Americans' savings dwindle as inflation continues to soar

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(NewsNation) — If you’ve found yourself dipping into your savings to deal with inflation, you’re not alone. A Forbes Advisor survey found that two-thirds of Americans say they’re using savings as prices for goods and services continue to spike.

During the COVID-19 pandemic, U.S. households started to save. At the end of 2021, Americans stashed away a combined $2.7 trillion, according to Moody’s Analytics.

But as the world reopened, so did wallets.

“I was so inclined to do things now that I had that money saved, and I was like, ‘Cool, great, I have this, so much money,'” California resident Jennifer LaMonaca said. “And now I want to hang out with my friends, I want to go to happy hour, I want to go to brunch. I want to go those places.”

This urge to go out again, combined with soaring inflation caused by strong consumer demand, a hot labor market and outside factors such as the war in Ukraine, have caused people’s rainy day funds to dwindle. The latest data from the Bureau of Economic Analysis shows people’s personal savings rates were just under 5.5% in May. That’s very close to its lowest rate since the 2008 recession.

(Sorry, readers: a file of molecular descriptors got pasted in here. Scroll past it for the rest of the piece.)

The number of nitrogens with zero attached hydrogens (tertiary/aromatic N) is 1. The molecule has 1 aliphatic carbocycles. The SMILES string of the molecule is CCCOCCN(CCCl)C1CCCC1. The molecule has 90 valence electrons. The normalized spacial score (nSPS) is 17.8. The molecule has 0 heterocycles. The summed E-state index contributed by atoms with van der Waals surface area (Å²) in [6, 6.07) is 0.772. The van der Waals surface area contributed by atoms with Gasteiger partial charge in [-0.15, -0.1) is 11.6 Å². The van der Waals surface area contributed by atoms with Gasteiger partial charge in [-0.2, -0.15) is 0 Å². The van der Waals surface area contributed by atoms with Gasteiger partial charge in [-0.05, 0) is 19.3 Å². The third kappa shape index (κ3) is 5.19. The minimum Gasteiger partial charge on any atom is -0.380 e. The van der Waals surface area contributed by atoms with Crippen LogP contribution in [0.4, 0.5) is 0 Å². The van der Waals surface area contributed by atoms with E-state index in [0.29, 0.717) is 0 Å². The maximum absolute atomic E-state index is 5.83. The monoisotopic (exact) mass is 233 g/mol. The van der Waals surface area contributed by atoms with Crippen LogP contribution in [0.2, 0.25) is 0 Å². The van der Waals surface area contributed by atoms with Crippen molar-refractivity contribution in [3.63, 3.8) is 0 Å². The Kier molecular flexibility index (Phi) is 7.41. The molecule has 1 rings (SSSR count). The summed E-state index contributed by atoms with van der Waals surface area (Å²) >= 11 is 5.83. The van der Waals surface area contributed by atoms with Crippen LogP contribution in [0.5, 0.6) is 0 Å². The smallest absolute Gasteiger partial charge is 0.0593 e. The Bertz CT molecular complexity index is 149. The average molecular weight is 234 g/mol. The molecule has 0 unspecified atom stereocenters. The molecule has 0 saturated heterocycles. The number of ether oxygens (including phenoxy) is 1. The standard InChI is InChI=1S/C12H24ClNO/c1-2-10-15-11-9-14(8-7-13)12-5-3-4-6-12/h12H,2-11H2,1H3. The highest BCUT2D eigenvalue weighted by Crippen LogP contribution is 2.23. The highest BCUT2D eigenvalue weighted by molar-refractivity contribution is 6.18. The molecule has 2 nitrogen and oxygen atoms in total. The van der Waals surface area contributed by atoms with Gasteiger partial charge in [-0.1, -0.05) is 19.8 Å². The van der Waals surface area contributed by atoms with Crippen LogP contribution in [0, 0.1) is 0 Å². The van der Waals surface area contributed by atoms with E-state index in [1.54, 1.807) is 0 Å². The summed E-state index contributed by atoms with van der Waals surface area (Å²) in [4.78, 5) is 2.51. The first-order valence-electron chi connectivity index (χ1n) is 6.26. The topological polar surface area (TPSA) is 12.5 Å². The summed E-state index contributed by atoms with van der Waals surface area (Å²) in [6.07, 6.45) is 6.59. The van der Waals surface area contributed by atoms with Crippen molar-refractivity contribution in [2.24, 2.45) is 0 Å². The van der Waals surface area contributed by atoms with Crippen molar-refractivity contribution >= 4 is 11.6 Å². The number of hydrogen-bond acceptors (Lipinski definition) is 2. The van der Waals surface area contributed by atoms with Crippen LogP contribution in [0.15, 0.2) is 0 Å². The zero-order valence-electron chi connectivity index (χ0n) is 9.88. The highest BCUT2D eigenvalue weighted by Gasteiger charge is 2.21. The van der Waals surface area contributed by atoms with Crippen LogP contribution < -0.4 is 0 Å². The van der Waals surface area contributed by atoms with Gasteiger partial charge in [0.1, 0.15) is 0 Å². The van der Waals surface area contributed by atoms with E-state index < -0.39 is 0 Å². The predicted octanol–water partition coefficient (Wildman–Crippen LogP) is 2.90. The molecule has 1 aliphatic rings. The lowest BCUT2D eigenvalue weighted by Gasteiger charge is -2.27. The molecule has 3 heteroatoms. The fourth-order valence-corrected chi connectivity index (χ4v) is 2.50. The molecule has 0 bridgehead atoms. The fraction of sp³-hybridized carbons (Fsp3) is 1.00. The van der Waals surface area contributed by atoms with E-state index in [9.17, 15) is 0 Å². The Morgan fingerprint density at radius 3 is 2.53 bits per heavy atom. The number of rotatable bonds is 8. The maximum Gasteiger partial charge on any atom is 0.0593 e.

“With inflation the highest it’s been in 40 years, everyone has taken a pay cut. At the same time, we’re all trying to race out, take vacations, go out to happy hours,” said Dan Roccato, a finance professor at the University of San Diego. “That money has to come from somewhere.”

Still, Roccato says, there are a few ways people can start making small changes and build their savings back up.

  • Go through your budget: “I guarantee you there’s at least one streaming service that you picked up and I picked up over the course of the pandemic that we probably don’t need. Get rid of it.”
  • Defer major purchases: “Now’s not the time to sign up for some big-money buys. Let’s wait on those for a few months at least.”
  • Focus on whittling down credit card debt: “A lot of us have credit cards the size of Wyoming. Let’s see if we can get those balances down. That’ll free up some space in our budgets.”
  • Add a side gig: “Maybe you got some spare time. You can walk some dogs, babysit some kids, whatever the case may be, but add another stream of income.”

Roccato’s main advice, especially for those living paycheck to paycheck, is to tuck away one’s month’s worth of savings. Then, do the same next month.

“Let’s focus on that baby step,” Rocatto said. “Let’s take it one month at a time.”



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